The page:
Hard cider, once the prevailing nectar of colonial days past, is having a renaissance. Though it was knocked off the radar in the mid-19th century, the recent interest in craft beer has taken artisanal cider along for the ride. Hard cider is tapping into the beer and wine markets as well as the gluten-free trend, and it is developing an identity of its own. And for hyper-local aficionados, there’s no lack of appeal when it comes to regional varieties of apples influencing flavors from batch to batch. Enough chit-chat. Let’s get to drinking. Enjoy Peaks and Pints Monday Cider Flight 10.22.18: Flavor Town.
Peaks and Pints Monday Cider Flight 10.22.18: Flavor Town
Made primarily from culinary/table apples modern ciders are generally lower in tannin and higher in acidity. Seattle Cider Company, the city’s first post-Prohibition cider producer, delivers delicious modern ciders. With zero percent residual sugar, its Dry is a very dry cider in a classical style. The dryness doesn’t equate to a lack of flavor, however, as it still has a refined apple nature underlined by notes of stone fruits and a light tickle of lilac on the nose. It’s a cider that can stand alongside one of our roast beef sandwiches without losing the flavor battle.
John and Tolena Thorburn adore craft beer. For 15 years they traveled the world drinking it. But, an oversaturated market lead them to cider. Learning and enjoying the varying styles and flavors unique to each brewer and set of ingredients, the Thorburns applied that experience to years of homebrewing and cidermaking. In 2017, Fierce County Cider launched its first commercial operating space in a 97-square foot ciderhouse in Puyallup. The ciderhouse is built for efficiency, utilizing the latest brewing technology and equipment to allow lead cidermaker Tolena to create “fiercely” ciders, including Gin Gin Cran. The nano cidery’s second release, Gin Gin Cran is a light, semi-sweet cider with just a touch of tartness from the cranberry, balanced perfectly with fresh ginger flavor.
The generally agreed-upon cidermaking process says to add white wine yeast to apple juice, wait a couple months, then enjoy. Reverend Nat’s Hard Cider broke the rules with this cider. Starting with a tart blend of heritage dessert apples, they pressed out their juice, then add a couple hundred pounds of tart pie cherries. Then, they added Lactobacillus. When the dust settled, they added more flavor with some tart cherry juice to make it a bit off-dry with flavors of cherry skin, pear, apple, oak and nice tartness.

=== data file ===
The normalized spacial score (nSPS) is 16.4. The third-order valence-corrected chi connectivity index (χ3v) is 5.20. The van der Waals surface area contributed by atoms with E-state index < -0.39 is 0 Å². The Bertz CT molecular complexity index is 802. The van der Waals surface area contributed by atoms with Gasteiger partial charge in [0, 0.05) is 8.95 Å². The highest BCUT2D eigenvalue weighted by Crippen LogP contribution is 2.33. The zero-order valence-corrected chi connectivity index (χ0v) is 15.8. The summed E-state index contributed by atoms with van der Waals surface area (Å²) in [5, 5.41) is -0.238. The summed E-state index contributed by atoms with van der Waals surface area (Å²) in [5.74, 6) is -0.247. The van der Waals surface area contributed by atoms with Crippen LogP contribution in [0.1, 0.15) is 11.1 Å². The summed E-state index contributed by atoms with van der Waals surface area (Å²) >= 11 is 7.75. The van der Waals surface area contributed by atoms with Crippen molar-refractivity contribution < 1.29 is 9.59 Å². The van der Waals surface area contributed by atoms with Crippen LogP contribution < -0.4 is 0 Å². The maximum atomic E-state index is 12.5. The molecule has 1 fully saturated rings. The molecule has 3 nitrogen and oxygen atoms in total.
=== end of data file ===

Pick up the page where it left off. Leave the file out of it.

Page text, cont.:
Grant Barnes and Neal Hennessy started making cider as a hobby, and it turned into a vocation. One Tree Hard Cider started in Barnes’ Spokane Valley garage, with exactly one recipe: a relatively straightforward semi-sweet apple cider. They went pro in the summer of 2014. One Tree’s Caramel Cinnamon is an apple pie in a glass. Sweet notes of caramel and apples married together with the spice of cinnamon for a complex, classic American flavor profile.
6.9% ABV, 20 IBU
When his North Portland neighbor begged him to take his backyard apples off his hand in 2004, Nat West began experimenting with fermentation, turning the small green apples into hard cider. His friends went nuts. West would go on to hold weekly free cider parties at his house, experimenting on his friends, which ended up at 50 or so people. In the summer of 2011, West launched Reverend Nat’s Hard Cider, most likely the only cidery in Portland. The making of Hallelujah Hopricot starts with heirloom American apples as a Belgian wit-style cider steeped with coriander, bitter orange peel and paradise grains, fermented with French saison and Belgian ale yeasts. On top of that rich base, West adds apricot juice and finishes with whole-leaf Cascade and Amarillo hops. A fresh and fruity concoction not dulled by any sweetening, this off-dry cider is his best-seller, and for good reason. BUT, once a year, the Rev dumps a bunch of fresh Cascade hops in a batch for added grassy, nutty and herbal flavors.